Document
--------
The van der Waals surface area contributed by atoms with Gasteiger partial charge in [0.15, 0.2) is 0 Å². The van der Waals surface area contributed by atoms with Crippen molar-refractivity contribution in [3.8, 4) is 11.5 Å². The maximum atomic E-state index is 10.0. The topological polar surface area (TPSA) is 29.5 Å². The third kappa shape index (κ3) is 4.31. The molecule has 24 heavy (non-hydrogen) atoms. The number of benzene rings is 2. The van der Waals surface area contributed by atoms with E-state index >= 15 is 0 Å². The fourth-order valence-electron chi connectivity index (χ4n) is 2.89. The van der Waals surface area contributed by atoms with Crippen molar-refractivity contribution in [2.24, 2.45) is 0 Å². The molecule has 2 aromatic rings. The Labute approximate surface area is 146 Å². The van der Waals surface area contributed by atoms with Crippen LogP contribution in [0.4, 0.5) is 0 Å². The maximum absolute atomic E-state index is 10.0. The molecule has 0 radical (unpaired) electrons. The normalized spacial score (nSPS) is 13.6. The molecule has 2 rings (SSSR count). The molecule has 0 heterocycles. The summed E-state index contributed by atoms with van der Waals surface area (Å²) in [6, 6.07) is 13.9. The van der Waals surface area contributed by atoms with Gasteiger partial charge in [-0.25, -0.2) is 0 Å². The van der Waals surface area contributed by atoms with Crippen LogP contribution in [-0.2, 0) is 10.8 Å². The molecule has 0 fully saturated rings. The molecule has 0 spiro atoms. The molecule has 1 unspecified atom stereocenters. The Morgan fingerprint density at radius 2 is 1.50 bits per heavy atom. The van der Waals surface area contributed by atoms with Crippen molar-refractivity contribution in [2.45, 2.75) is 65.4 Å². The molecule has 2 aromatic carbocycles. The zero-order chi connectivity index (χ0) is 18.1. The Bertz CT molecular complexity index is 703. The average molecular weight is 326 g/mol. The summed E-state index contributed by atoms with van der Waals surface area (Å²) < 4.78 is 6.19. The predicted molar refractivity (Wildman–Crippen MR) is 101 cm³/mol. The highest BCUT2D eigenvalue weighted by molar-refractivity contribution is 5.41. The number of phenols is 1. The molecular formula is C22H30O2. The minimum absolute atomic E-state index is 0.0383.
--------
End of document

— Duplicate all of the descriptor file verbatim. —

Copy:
The van der Waals surface area contributed by atoms with Gasteiger partial charge in [0.15, 0.2) is 0 Å². The van der Waals surface area contributed by atoms with Crippen molar-refractivity contribution in [3.8, 4) is 11.5 Å². The maximum atomic E-state index is 10.0. The topological polar surface area (TPSA) is 29.5 Å². The third kappa shape index (κ3) is 4.31. The molecule has 24 heavy (non-hydrogen) atoms. The number of benzene rings is 2. The van der Waals surface area contributed by atoms with E-state index >= 15 is 0 Å². The fourth-order valence-electron chi connectivity index (χ4n) is 2.89. The van der Waals surface area contributed by atoms with Crippen molar-refractivity contribution in [2.24, 2.45) is 0 Å². The molecule has 2 aromatic rings. The Labute approximate surface area is 146 Å². The van der Waals surface area contributed by atoms with Crippen LogP contribution in [0.4, 0.5) is 0 Å². The maximum absolute atomic E-state index is 10.0. The molecule has 0 radical (unpaired) electrons. The normalized spacial score (nSPS) is 13.6. The molecule has 2 rings (SSSR count). The molecule has 0 heterocycles. The summed E-state index contributed by atoms with van der Waals surface area (Å²) in [6, 6.07) is 13.9. The van der Waals surface area contributed by atoms with Gasteiger partial charge in [-0.25, -0.2) is 0 Å². The van der Waals surface area contributed by atoms with Crippen LogP contribution in [-0.2, 0) is 10.8 Å². The molecule has 0 fully saturated rings. The molecule has 0 spiro atoms. The molecule has 1 unspecified atom stereocenters. The Morgan fingerprint density at radius 2 is 1.50 bits per heavy atom. The van der Waals surface area contributed by atoms with Crippen molar-refractivity contribution in [2.45, 2.75) is 65.4 Å². The molecule has 2 aromatic carbocycles. The zero-order chi connectivity index (χ0) is 18.1. The Bertz CT molecular complexity index is 703. The average molecular weight is 326 g/mol. The summed E-state index contributed by atoms with van der Waals surface area (Å²) < 4.78 is 6.19. The predicted molar refractivity (Wildman–Crippen MR) is 101 cm³/mol. The highest BCUT2D eigenvalue weighted by molar-refractivity contribution is 5.41. The number of phenols is 1. The molecular formula is C22H30O2. The minimum absolute atomic E-state index is 0.0383.